May 2020

The unprecedented membrane deformation of the human nuclear envelope, in a magnetic field, indicates formation of nuclear membrane invaginations.

Sci Rep 2020 03 20;10(1):5147. Epub 2020 Mar 20.

Institute of Chemistry & Biology of Membranes & Nanoobjects, UMR5248, CNRS, Université Bordeaux, INP-Bordeaux, F-33600, Pessac, France.

Human nuclear membrane (hNM) invaginations are thought to be crucial in fusion, fission and remodeling of cells and present in many human diseases. There is however little knowledge, if any, about their lipid composition and dynamics. We therefore isolated nuclear envelope lipids from human kidney cells, analyzed their composition and determined the membrane dynamics after resuspension in buffer. The hNM lipid extract was composed of a complex mixture of phospholipids, with high amounts of phosphatidylcholines, phosphatidylinositols (PI) and cholesterol. hNM dynamics was determined by solid-state NMR and revealed that the lamellar gel-to-fluid phase transition occurs below 0 °C, reflecting the presence of elevated amounts of unsaturated fatty acid chains. Fluidity was higher than the plasma membrane, illustrating the dual action of Cholesterol (ordering) and PI lipids (disordering). The most striking result was the large magnetic field-induced membrane deformation allowing to determine the membrane bending elasticity, a property related to hydrodynamics of cells and organelles. Human Nuclear Lipid Membranes were at least two orders of magnitude more elastic than the classical plasma membrane suggesting a physical explanation for the formation of nuclear membrane invaginations.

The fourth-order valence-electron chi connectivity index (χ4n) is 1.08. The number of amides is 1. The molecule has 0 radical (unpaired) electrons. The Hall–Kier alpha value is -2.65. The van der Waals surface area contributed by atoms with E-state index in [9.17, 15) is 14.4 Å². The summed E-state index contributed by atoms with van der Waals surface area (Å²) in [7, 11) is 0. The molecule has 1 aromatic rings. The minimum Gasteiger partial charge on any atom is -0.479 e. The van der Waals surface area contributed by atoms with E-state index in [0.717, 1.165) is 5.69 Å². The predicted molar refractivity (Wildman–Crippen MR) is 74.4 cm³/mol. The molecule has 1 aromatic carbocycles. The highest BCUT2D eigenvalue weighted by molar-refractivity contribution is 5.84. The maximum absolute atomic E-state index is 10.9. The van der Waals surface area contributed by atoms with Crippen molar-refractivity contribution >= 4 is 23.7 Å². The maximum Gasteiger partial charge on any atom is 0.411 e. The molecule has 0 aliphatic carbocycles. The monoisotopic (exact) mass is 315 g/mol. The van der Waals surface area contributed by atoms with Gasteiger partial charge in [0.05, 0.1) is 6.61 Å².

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http://dx.doi.org/10.1038/s41598-020-61746-0DOI Listing
http://www.ncbi.nlm.nih.gov/pmc/articles/PMC7083927PMC
March 2020

Structures of Type III Secretion System Needle Filaments.

Curr Top Microbiol Immunol 2020 ;427:109-131

University of Bordeaux, CNRS, UMR 5248, European Institute of Chemistry and Biology, 2 rue Robert Escarpit, Pessac, 33607, France.

Among the Gram-negative bacterial secretion systems, type III secretion systems (T3SS) possess a unique extracellular molecular apparatus called the needle. This macromolecular protein assembly is a nanometre-size filament formed by the helical arrangement of hundreds of copies of a single, small protein, which is highly conserved between T3SSs from animal to plant bacterial pathogens. The needle filament forms a hollow tube with a channel ~20 Å in diameter that serves as a conduit for proteins secreted into the targeted host cell. In the past ten years, technical breakthroughs in biophysical techniques such as cryo-electron microscopy (cryo-EM) and solid-state NMR (SSNMR) spectroscopy have uncovered atomic resolution details about the T3SS needle assembly. Several high-resolution structures of Salmonella typhimurium and Shigella flexneri T3SS needles have been reported demonstrating a common structural fold. These structural models have been used to explain the active role of the needle in transmitting the host-cell contact signal from the tip to the base of the T3SS through conformational changes as well as during the injection of effector proteins. In this chapter, we summarize the current knowledge about the structure and the role of the T3SS needle during T3SS assembly and effector secretion.
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http://dx.doi.org/10.1007/82_2019_192DOI Listing
September 2020

Sensitivity boosts by the CPMAS CryoProbe for challenging biological assemblies.